If you’re a part of a DTC or lifestyle brand (or any business, for that matter!) you have a lot on your plate. You’re trying to outpace your competitors and grow brand awareness while ultimately bringing in more bottom-line revenue to please your CEO and executive board.
Let’s say your brand awareness is growing and you’re driving strong ROI. But all that said, what should your eCommerce conversion rates be? How do you measure whether that awareness and spend is paying off?
The short answer is this: a strong eCommerce conversion rate (if you’re looking for purchases, not leads or sign-ups) is typically estimated to be about 1.5%, with mobile at 1% and desktop between 1.5% to 2%. This depends largely, though, on the price of your product, stage of brand growth, and quantity of online and offline retailers.
What about paid media conversion rates? We’ve laid out more info below on conversion rates for the two most common types of paid media—paid search and paid social.
Paid Search Conversion Rates
The conversion rate you’ll see for paid search also depends on different factors, like the niche and maturity of your brand and competition in the PPC ad space. For our eCommerce clients, we typically aim for different conversion rates depending on the type of PPC campaign.
“Branded” campaigns, or those focused on keywords that contain the brand name (ex: Patagonia women’s winter jacket), garner the highest conversion rate since these searchers are already familiar with the brand and ready to purchase. This is variable, but conversion rates around 3% - 5% are what we aim for here.
Campaigns that are focused on general or competitive terms (ex: women’s jackets) tend to have a much lower conversion rate, as searchers here are often just researching and not ready to make a purchase, or may ultimately purchase from a competitor. Conversion rates here often fall in the range of 0.5% to 1% for our clients.
Shopping ads also tend to be very competitive, and often include big players like Amazon and Target, and show a lower conversion rate similar to general keywords.
If your brand is influenced by seasonality (ex: you sell swimming suits), there also will be peaks and valleys in conversion rates depending on the season.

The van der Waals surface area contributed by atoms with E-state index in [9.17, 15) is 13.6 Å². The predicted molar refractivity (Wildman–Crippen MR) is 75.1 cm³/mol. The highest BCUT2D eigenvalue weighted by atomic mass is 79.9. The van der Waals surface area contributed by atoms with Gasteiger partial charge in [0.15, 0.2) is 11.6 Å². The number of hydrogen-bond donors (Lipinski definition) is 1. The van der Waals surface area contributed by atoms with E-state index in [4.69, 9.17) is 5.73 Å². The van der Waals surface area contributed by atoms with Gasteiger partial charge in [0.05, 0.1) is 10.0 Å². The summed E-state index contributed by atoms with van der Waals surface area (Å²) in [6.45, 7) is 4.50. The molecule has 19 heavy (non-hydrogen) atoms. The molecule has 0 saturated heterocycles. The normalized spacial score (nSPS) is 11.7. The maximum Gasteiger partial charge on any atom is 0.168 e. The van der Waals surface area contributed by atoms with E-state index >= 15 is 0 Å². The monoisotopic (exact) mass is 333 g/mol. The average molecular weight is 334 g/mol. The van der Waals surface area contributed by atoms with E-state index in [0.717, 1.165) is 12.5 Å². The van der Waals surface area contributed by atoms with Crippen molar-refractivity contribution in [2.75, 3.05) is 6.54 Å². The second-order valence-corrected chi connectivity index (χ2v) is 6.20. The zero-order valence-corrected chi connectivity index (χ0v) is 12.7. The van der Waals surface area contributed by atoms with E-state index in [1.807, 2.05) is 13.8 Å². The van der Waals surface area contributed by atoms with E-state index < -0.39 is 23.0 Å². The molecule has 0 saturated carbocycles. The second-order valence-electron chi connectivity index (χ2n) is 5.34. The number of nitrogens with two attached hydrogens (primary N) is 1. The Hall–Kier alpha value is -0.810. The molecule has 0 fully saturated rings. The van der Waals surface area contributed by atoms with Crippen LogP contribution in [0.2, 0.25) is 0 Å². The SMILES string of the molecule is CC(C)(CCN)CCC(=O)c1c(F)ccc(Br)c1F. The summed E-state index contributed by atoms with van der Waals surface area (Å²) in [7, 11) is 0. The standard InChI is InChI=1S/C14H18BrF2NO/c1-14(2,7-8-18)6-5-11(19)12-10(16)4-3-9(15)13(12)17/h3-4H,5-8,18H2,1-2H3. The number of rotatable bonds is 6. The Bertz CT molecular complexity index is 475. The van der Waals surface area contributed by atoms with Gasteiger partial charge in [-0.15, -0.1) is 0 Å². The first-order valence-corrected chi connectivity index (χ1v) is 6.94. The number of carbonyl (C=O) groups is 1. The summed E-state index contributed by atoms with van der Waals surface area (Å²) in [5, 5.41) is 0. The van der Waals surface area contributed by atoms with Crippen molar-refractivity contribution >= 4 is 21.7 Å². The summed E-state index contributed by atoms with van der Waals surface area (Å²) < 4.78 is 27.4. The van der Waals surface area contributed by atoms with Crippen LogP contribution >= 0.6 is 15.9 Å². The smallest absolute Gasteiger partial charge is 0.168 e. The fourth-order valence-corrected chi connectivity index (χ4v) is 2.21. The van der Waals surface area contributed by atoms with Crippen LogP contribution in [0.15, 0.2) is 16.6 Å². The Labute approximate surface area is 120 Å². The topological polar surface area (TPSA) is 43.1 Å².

Paid Social Conversion Rates
Similar to paid search, we separate paid social (defined here as any ad or post with money behind it) into audiences who are familiar with the brand and those who are not: simply defined, retargeting and prospecting.
Retargeting audiences, who have already engaged with your brand in some way, drive the highest conversion rates. Here we typically aim for a threshold of 2-4% (when based off those who have clicked an ad) though we’ve seen it jump to 20% or higher when advertising a promotion or offering a special incentive of some kind.
Because prospecting audiences have never heard of your brand before, it’s difficult to convince them to convert with a social ad. For this reason we almost always use brand awareness or traffic objectives on our prospecting campaigns, but if we do have an activation event or a highly-qualified audience we’re pushing to purchase, we aim for a conversion rate in the 1% ballpark.
To beat a dead horse: these are the conversion rate trends we’ve seen during our 30+ years of combined experience, but averages will always differ depending on your product’s pricepoint, brand maturity, competition and more. Our best advice is to test, test, test, and you’ll begin to get a feel for your averages after a while of building data from your campaigns.
One last note here: if your overall conversion rates are continually less than 0.5% despite paid media efforts, and macro-level trends that affect your business are also on the decline, it may be a sign that you need to pause paid media and focus instead on conversion rate optimizations and search engine optimizations. Check out our blog post on deciding when to put a hold on paid media.
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*This blog post was originally posted on Quora by MAKA Digital team members.